When professional golfer Jim Furyk offers golf tips, you listen — even if you are a 5-year-old. Army Reserve veteran Graham Dunn’s youngest daughter, along with the rest of the family, had the chance to learn from the golf great recently at an event with Wounded Warrior Project® (WWP) and the U.S. Navy at Naval Station Mayport in Florida.
“Jim Furyk took time to help my two boys and my daughter,” Graham said. “My whole family had a blast together.”
Furyk has been a professional golfer for nearly 30 years. He reached No. 1 in the PGA golf FedExCup standing in 2010. He also hosts an annual golf tournament in Jacksonville, Florida and started the Furyk Foundation with his wife, Tabitha.
WWP understands the importance of getting wounded veterans out of isolation and connecting them with family and other warriors. In WWP’s Annual Warrior Survey, 2 in 3 warriors served by WWP reported feeling lonely.
But it is not just inviting a warrior out of the house. WWP plans fun, engaging events that meet the warrior where they are in life. In Graham’s case, it is with golf.
Though Graham never expected it to involve a professional golfer.
“That Jim Furyk took time out of his day to share his expertise is greatly appreciated.”
Graham first tried golf two years ago at the suggestion of a WWP teammate.
“Wounded Warrior Project invited me to a beginner golf seminar,” Graham said. “It got me to experience something new and experience it with fellow veterans. I have been playing ever since.”
Graham did not get involved with WWP until nearly six years after ending a lengthy military career. His first event, naturally, was a golf clinic in Northeast Florida. Since then, Graham has enjoyed stand-up paddleboarding with other veterans, building remote-controlled cars with his sons, and a family Halloween block party at WWP headquarters, among other events with the veterans’ charity.
But golf has been a constant, with nearly a dozen golf outings in less than three years. Graham has also connected with a WWP Peer Support Group to spend even more time with fellow veterans.
Camaraderie and Collaboration
Bringing veterans together is part of the healing process after service. The camaraderie these men and women had in the military can also be rekindled in the civilian world.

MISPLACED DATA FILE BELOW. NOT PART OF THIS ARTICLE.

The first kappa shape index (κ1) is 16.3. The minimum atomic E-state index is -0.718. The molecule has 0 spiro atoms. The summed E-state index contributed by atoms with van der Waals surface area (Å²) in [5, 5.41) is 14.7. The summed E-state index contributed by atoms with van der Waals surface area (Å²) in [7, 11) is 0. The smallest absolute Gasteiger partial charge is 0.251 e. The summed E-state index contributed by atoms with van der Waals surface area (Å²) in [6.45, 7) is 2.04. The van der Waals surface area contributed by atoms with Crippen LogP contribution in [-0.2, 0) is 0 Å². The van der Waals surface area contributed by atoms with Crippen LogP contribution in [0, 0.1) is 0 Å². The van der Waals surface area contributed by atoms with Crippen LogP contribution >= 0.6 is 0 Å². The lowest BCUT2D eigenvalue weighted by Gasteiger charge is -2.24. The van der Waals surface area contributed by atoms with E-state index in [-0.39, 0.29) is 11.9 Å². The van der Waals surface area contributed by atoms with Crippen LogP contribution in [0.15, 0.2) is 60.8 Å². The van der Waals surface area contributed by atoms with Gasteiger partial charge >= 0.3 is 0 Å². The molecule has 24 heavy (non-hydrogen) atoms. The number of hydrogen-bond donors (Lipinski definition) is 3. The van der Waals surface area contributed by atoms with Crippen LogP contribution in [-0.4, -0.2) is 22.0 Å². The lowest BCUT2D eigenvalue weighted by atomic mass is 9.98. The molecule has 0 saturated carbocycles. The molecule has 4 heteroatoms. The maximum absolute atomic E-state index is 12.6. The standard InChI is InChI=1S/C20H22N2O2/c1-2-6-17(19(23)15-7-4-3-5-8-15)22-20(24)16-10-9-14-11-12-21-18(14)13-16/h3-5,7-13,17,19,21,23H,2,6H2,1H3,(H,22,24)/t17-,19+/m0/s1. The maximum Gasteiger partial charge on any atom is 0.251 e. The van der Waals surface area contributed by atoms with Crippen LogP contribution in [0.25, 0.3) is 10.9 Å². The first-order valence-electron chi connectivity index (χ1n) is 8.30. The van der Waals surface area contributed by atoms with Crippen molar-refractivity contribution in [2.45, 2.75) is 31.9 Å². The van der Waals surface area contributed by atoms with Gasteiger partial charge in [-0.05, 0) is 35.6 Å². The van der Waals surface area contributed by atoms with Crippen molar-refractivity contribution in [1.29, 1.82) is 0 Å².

WWP Peer Support Groups are a big part of that effort. WWP trains wounded warriors to lead these groups across the country, from Alaska and Hawaii to Puerto Rico. WWP helped establish more than 100 of these groups to reach more veteran families.
“Gatherings hosted for veterans, by veterans, that is how Wounded Warrior Project Peer Support Groups bring veterans together in a comfortable setting,” said WWP Chief Program Officer Jennifer Silva. “Knowing you are not alone is powerful.”
These peer groups meet in person or virtually every month. Warriors share challenges and successes while providing support for each other. WWP has coed and female-specific peer groups to ensure the proper support. Sometimes the groups meet for dinner or a fun event. Sometimes, they just meet to talk. These groups also have a WWP teammate available to provide additional help, as needed.
“Peer leaders set such a great example for their fellow warriors,” Jennifer said. “They serve their veteran communities and ask little in return.”
WWP also collaborates with many organizations to deliver lifesaving programs and services free of charge. Collaboration helps reach more veteran families and increases support. To enhance golf opportunities, WWP works with many groups, including PGA Tour Academy, World Golf Village, and the Zellner Foundation, which has helped supply wounded veterans and their families with golf clubs and lessons.
Support Before the Tee
You want to hit the green on a golf course in as few shots as possible to keep your score down. That takes repetition and effort to improve your ability, and sometimes, a little help. WWP wants to ensure a veteran’s support starts long before they tee up. WWP programs in mental and brain health, financial wellness, connection, and long-term rehabilitative care improve lives. If a warrior or spouse needs help finding the right civilian career, WWP can help. Want to get back in shape? WWP physical health and wellness programs provide the coaching. Want to talk through challenges? WWP Talk provides telephonic support.
Want to improve that opening drive to reach the green quicker? WWP can help with that, too. All while bringing wounded veterans and families closer together. To register or learn more about the organization, go to woundedwarriorproject.org/enjoylife.